Chapter 4, “The Perfect Paleofantasy Diet: Milk”, explores one of the best examples of recent evolution in humans – the ability to digest lactose. Zuk thoroughly details the steps in this process – the domestication of cattle, why the ability to digest dairy after weaning would be beneficial, and the studies of recent populations with lactase persistence. She notes how this is a great example of how our genes and cultural activities interact. She also introduces the concept of genetic drift and “hitchhiker” genes, and notes that even a small (3%) increase in reproductive fitness of individuals with lactase persistence would result in this gene being widespread after only about 7,000 years. Coincidentally the time estimate for the most recent evidence pinpointing these mutations? Hardly.

Chapter 5, “The Perfect Paleofantasty Diet: Meat, Grains, and Cooking”, introduces the idea of the paleodiet as most people know it: a focus on meat and avoidance of grains based on the assumption that highly processed, refined foods high in starches are responsible for all “diseases of civilization” (p. 111). The main argument for adopting this (single!) ancient diet is that humans have simply not had enough time to adapt to digesting these kinds of foods, which have only been eaten in their present form since the advent of agriculture. This is simply not true. See the evidence presented at the beginning of the chapter for ground starch grains being baked into a kind of bread 30,000 years ago, the example of the relationship between people who consume high amounts of starch and the number of copies of the amylase gene to help them digest it, or the lactose example of rapid dietary evolution in the previous chapter, evidence presumably ignored by Loren Cordain (author of the bestselling and formative books on the topic, The Paleo Diet) and his devotees. Zuk points out some important facts: people in different places historically eat, and presumably prehistorically ate “different foods; modifying them to different degrees, and thrived on the variety” (p. 125). Additionally, studies of Old World foragers show that gathering, not hunting, provides the majority of their diet – and that even New World foragers get nearly a third of their diet from plants, dispelling myths of modern meat-based diets in these populations across the board. Zuk puts it well here: “The notion that humans got to a point in evolutionary history when their bodies were somehow in sync with the environment, and that sometime later we went astray from those roots – whether because of the advent of agriculture, the invention of the bow and arrow, or the availably of the hamburger – reflects a misunderstanding of evolution. What we are able to eat and thrive on depends on our more than 30 million years of history as primates, not on a single arbitrarily more recent moment in time” (p. 120). She notes that the main problem with modern Western diets seems to be their energy density, which makes it easy to overeat, and that practically all our modern foods – especially plants – are vastly different from what our ancestors ate.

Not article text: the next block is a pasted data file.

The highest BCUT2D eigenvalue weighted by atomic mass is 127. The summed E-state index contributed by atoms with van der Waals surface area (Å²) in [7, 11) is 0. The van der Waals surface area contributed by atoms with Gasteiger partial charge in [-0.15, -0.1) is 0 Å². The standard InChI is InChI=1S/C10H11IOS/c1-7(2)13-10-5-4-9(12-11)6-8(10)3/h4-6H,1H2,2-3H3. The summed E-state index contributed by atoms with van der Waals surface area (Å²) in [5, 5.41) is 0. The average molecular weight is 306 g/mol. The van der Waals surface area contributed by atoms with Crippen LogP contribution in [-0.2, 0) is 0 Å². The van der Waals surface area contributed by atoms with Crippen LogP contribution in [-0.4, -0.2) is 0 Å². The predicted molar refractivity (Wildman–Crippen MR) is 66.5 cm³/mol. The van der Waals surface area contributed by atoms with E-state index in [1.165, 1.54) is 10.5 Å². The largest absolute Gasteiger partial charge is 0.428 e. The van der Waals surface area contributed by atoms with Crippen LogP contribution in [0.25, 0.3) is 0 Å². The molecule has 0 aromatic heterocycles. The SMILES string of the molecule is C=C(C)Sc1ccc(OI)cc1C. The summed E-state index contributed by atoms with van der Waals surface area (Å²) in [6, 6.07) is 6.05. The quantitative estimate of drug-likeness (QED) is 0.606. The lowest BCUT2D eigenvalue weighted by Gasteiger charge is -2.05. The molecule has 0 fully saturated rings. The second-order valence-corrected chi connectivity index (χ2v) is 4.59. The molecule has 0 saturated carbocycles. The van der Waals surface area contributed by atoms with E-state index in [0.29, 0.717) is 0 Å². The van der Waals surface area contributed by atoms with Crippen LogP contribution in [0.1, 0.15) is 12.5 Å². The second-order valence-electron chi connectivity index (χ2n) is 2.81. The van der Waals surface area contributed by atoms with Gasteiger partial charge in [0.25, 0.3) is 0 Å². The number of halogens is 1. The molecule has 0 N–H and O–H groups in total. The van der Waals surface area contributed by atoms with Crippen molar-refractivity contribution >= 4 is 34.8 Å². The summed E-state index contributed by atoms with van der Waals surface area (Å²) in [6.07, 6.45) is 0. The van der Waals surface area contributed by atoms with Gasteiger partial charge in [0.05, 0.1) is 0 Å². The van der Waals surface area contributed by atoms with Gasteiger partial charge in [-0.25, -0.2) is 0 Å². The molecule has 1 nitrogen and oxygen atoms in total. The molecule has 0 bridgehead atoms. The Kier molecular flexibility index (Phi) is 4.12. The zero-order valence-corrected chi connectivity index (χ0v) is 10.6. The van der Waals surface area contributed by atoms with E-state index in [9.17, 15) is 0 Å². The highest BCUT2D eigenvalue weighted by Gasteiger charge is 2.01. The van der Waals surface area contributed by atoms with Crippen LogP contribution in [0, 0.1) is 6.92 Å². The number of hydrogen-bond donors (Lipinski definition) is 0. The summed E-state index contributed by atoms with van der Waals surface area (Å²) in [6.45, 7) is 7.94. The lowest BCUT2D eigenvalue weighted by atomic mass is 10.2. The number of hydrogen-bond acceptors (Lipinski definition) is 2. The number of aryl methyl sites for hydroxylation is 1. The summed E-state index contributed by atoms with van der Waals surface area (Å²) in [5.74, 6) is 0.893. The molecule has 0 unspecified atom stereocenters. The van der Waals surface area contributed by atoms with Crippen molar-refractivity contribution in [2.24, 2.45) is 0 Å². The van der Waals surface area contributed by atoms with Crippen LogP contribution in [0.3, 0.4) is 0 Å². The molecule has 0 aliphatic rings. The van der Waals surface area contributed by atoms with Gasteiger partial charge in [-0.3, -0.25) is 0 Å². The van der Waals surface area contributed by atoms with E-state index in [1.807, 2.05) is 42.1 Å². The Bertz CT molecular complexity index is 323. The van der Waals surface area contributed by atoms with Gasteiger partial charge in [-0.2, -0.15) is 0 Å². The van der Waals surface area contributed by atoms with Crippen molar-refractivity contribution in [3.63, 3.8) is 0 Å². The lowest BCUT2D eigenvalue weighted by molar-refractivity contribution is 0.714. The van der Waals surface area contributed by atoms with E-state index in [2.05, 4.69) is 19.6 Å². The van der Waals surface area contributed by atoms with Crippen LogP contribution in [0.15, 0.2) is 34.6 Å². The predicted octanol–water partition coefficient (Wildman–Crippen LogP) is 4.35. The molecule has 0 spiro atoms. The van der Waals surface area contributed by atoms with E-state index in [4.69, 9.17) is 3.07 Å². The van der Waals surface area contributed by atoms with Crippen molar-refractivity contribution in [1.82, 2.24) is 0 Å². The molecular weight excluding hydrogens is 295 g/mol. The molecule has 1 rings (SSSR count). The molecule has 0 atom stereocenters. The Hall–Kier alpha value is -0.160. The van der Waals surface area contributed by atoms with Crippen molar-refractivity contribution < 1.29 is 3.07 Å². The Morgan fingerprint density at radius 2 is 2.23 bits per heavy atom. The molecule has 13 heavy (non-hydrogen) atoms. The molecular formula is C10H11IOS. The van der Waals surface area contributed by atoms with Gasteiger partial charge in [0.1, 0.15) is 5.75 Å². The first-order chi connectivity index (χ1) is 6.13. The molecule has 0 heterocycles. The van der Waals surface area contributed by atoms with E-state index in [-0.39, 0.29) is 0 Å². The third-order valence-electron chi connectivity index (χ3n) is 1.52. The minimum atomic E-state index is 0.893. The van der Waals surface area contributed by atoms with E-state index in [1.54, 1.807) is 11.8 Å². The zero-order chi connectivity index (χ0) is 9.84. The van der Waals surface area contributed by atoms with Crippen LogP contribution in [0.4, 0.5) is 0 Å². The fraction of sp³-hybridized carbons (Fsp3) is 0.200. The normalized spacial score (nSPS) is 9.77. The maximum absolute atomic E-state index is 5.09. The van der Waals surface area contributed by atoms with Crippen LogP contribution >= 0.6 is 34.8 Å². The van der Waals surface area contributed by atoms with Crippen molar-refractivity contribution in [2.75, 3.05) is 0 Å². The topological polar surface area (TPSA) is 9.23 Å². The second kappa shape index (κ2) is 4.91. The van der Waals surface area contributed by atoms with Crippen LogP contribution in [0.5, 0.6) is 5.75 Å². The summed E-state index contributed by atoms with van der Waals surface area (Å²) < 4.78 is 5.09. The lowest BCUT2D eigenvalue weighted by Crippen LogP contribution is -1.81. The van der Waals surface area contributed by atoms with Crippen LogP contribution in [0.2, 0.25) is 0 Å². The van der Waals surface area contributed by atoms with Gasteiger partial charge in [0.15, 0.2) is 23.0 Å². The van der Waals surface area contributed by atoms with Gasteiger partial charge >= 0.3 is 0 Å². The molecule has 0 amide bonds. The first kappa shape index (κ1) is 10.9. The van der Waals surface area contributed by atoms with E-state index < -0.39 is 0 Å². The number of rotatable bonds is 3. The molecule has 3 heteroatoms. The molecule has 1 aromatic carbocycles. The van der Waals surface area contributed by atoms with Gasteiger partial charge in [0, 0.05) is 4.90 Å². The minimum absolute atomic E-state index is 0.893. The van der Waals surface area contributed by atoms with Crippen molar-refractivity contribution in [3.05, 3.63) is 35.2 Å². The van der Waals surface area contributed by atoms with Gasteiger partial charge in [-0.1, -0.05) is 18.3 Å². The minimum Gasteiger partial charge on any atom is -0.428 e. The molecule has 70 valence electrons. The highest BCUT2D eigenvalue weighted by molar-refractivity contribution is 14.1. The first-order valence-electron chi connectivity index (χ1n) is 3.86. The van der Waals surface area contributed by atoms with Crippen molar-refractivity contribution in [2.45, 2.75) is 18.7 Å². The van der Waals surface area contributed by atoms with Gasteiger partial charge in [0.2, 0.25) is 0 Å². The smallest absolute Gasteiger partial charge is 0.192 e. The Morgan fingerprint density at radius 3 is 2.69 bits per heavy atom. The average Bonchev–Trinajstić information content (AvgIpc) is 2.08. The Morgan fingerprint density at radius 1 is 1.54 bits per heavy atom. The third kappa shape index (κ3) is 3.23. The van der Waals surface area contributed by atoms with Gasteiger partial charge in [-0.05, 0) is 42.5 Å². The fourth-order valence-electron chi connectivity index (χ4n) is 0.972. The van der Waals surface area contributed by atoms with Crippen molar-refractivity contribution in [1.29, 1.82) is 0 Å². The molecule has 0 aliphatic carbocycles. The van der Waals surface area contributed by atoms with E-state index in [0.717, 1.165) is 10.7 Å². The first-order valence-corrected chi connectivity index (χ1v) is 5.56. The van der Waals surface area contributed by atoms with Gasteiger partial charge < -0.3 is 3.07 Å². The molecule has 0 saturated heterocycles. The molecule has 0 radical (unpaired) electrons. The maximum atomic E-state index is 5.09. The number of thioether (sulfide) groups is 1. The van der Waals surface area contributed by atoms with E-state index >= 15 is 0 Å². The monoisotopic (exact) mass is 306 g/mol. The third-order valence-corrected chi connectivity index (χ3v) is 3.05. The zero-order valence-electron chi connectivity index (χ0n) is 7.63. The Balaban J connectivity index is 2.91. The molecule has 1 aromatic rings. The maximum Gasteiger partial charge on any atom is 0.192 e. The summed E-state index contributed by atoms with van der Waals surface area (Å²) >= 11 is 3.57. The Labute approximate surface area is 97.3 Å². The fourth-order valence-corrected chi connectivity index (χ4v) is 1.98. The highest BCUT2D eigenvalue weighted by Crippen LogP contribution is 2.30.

Chapter 6, “Exercising the Paleofantasy”, discusses two entertainingly contradictory hypotheses related to exercise and prehistory. The first is that that our ancestors would have engaged in high intensity, brief, intermittent bouts of exercise, so our modern exercise regime should include irregular, strenuous, short sessions of weight training to emulate things like carrying rocks, gathering plants, and butchering animals. The second – the Endurance Running Hypothesis - posits that humans are adapted to walk and run long distances over extended periods of time, and that this adaptation was beneficial for persistence hunting (basically following animals over long distances until they become exhausted). The idea is that this was a key behavioral adaptation in our evolutionary history that led to yet another important dietary change: an increase in the proportion of meat. Either way, it’s clear that our sedentary lifestyles are detrimental to our health. Zuk explores the link between this lifestyle and obesity, and the idea that some people are genetically programmed to conserve energy in the face of food scarcity while others increase their activity, possibly to seek food outside their normal foraging ranges – related to the genetic of glucose metabolism and food-triggered diabetes. Zuk presents arguments for and against this hypothesis and comes down tentatively on the side of running being a rare but important prehistoric adaptation. She outlines the corollary idea that barefoot is the “primitive” and therefore “healthier” way to run, and that runners wearing shoes tend to land heel first, leading to more injuries (with forefoot strike more related to the avoidance of injury than wearing shoes). The chapter ends with a discussion of recent selection on the gene ACTN3, which produces a protein that controls fast-twitch muscle fibers, and how it may be related to athletic ability.